I’m a bit of a dreamer. I have a lot of ideas, but few of them ever leave my head and get turned into action.
Even if I won the Lotto, even if I was a millionaire, I’d still act. I wouldn’t think twice about even the possibility of having any other career. I’d probably take a bit of a holiday, though.
Acting was something I started doing as a hobby, when I was in school. By fifteen, or maybe as I got a little older, I began to take it more seriously.
Acting seemed fun. At a certain point, I realised that this fun thing I did was something you could do for a living, that I could marry the two, so I thought, ‘why not give it a go’? And it has been fun ever since.
I was a normal child, I’d say, not particularly shy, but not particularly outgoing, either.
I went to Trinity College Dublin, and studied theatre there. Home is Newry, but I live in Dublin now.
When it comes to acting, or anything in the arts, I don’t believe that there is any one, single way of achieving your goals. In school, our career teacher said it doesn’t matter how you get there, as long as you get there, and I think that’s true.
I was well aware of the unpredictability of acting, early on. Our tutors made it clear that it is not an easy profession, that you have to go looking for work and be prepared for a very long, hard slog, so I was fairly clued in, but I was certain that it was what I wanted to do. I remember thinking this makes sense to me, so I wasn’t put off.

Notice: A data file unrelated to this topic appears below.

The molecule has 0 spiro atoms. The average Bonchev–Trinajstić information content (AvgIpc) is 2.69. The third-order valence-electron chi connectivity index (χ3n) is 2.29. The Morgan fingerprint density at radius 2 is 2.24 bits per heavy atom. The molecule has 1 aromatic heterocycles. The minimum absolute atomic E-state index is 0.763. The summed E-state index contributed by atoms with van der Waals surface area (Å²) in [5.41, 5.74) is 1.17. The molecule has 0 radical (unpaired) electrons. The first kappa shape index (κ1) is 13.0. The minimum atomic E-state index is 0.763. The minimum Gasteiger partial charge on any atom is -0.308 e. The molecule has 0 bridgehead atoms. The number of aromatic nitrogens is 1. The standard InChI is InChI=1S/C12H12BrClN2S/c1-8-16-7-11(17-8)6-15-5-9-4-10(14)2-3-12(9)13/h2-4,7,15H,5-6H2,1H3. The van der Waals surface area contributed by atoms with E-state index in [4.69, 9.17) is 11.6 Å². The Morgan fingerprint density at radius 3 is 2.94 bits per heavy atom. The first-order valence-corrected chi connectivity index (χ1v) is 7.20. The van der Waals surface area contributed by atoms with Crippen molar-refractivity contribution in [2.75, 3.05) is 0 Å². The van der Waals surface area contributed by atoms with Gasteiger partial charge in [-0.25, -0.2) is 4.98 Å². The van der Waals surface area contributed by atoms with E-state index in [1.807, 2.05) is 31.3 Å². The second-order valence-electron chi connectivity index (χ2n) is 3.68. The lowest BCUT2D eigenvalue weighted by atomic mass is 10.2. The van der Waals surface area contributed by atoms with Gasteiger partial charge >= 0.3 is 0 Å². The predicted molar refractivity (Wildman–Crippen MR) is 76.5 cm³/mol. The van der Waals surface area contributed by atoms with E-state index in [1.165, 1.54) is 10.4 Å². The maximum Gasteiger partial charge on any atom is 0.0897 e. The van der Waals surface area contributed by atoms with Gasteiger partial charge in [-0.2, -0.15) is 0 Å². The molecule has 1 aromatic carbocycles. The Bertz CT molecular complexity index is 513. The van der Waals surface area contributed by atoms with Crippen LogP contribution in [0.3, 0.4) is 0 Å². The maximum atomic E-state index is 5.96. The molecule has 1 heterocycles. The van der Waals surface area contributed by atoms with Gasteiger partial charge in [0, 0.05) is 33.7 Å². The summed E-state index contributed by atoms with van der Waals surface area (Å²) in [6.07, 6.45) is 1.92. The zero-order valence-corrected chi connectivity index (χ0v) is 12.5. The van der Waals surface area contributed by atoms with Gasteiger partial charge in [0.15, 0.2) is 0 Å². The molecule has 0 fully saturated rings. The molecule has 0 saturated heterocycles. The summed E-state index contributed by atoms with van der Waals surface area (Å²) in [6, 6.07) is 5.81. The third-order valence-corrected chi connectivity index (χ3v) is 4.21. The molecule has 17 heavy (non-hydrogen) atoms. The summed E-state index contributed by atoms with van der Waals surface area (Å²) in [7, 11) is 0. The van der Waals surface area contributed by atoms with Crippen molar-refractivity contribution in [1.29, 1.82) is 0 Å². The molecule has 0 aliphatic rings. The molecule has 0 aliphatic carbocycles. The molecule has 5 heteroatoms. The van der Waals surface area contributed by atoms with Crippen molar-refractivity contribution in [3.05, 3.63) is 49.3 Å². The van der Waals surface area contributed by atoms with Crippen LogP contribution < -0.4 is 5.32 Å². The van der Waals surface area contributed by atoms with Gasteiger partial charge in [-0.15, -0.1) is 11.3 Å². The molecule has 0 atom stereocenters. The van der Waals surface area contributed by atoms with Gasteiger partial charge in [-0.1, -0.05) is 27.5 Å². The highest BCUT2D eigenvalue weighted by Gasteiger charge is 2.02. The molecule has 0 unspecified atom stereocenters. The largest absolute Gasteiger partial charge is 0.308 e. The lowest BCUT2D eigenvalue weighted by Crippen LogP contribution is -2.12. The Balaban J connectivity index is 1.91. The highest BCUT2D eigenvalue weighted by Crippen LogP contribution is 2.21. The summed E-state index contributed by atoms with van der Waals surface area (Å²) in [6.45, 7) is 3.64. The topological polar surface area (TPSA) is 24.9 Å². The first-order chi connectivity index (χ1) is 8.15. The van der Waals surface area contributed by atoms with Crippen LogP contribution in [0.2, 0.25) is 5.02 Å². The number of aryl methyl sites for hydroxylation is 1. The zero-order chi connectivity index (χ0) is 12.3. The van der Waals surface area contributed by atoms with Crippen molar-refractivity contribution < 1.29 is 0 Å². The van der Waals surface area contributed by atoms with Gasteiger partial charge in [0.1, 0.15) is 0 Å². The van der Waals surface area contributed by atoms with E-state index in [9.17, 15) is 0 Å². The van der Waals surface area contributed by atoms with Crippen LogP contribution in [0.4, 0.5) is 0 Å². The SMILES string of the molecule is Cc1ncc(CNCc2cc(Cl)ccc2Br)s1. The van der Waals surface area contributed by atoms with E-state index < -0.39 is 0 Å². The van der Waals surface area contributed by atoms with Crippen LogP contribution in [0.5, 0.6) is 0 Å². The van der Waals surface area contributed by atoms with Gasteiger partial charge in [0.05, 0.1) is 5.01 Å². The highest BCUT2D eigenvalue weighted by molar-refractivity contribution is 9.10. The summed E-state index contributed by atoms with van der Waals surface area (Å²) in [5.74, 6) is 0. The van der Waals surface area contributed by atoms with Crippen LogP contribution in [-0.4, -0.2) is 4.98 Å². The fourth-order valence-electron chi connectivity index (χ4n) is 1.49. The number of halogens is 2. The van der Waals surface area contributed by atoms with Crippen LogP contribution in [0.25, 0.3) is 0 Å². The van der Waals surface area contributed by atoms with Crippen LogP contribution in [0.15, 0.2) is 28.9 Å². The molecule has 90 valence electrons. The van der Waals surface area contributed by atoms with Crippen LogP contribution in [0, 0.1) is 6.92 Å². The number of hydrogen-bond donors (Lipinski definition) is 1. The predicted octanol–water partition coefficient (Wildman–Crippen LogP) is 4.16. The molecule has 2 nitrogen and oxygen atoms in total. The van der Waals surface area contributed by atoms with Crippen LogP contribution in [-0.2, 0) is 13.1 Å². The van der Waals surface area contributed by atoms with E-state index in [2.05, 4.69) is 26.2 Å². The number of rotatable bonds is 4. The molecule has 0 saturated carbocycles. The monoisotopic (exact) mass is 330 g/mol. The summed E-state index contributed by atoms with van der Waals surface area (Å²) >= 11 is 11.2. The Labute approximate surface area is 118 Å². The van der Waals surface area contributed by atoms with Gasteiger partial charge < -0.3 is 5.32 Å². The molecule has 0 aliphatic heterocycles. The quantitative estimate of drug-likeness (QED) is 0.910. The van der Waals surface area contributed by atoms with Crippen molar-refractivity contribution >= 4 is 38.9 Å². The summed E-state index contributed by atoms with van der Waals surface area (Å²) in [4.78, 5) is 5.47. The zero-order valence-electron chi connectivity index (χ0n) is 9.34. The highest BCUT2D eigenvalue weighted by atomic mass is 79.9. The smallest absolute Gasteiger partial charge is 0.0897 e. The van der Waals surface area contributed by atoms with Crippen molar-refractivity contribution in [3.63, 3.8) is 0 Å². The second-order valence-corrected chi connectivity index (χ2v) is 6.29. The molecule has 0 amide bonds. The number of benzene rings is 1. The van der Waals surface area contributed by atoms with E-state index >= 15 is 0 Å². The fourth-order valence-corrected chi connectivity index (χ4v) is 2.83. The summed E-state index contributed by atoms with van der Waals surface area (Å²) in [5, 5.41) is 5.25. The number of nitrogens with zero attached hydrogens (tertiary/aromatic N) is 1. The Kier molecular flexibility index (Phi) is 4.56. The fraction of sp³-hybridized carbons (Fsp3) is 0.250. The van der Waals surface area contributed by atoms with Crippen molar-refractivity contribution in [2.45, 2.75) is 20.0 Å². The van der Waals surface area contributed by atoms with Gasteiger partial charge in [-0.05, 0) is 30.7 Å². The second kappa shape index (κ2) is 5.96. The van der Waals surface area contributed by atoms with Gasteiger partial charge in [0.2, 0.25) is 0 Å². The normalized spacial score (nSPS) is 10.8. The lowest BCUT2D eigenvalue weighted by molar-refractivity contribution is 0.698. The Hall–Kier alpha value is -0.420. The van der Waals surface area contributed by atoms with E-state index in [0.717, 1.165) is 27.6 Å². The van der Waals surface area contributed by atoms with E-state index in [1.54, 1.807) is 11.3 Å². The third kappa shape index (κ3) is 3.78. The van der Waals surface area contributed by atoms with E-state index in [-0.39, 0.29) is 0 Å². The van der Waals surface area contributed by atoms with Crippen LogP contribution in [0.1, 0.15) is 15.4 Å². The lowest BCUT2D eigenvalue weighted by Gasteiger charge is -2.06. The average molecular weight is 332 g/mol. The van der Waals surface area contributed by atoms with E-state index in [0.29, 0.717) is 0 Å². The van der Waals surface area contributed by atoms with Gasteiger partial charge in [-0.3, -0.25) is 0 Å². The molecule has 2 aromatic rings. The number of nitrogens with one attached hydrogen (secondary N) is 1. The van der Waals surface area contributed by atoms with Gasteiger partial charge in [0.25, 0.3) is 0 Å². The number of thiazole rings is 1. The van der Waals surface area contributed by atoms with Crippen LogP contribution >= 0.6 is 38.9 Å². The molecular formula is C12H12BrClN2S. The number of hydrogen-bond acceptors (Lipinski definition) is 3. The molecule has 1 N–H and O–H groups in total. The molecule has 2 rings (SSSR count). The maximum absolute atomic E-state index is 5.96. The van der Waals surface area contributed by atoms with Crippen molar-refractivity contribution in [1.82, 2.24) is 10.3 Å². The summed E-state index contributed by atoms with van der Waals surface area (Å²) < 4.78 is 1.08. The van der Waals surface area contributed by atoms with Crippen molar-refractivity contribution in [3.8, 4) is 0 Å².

If I could be someone else for a day, I’d choose to be John Lennon. I was always mad into The Beatles and thought it would be so cool to be a Beatle. But, I remember thinking, ‘what if you were a Beatle, though? Who would your Beatles be then? Who would you have to listen to or to admire’?
I could be a bit more ambitious, more driven, I suppose. I’m certainly not inactive — I have goals — but they are not necessarily too far out of my grasp.
I’d have a certain amount of spiritual ideas in my head, ideas concerning life after death. I do believe in energy. It would be nice to think that, after death, the energy continues, be it in the form of a spirit or a soul. When people think about, or pray for, someone who has died, I believe they are reigniting that person’s energy. In what form, I’m not so sure. Of course, it would be great to think that there was a big room with a massive party going on, where we go after we die and meet everyone we’ve ever known.
I think there is an intrinsic value to creativity. I think there is a decent enough appreciation of what actors and artists do in Ireland. But, then again, the majority of the people I know are artists.
I believe that being an actor or an artist is your life, 24 hours a day. It sort of engulfs your ideas and hopes and aspirations. There is no clocking-off time, not for me, anyway. I’m constantly learning and trying to improve my skills. My biggest challenge is to maintain an acting career and balance it with the realities of living in Ireland.
I wish I was disciplined about keeping fit, but I’m not. Every now and again, you might see me running around Dublin in a pair of shorts, but, then, you probably wouldn’t see me doing that again for ages. I do like cycling, though. I do go for cycles out the coast and along the shore.
So far, life has taught me not to be too hard on myself.
David Pearse is appearing in Vikings on Sundays at 9.30pm on RTE 2
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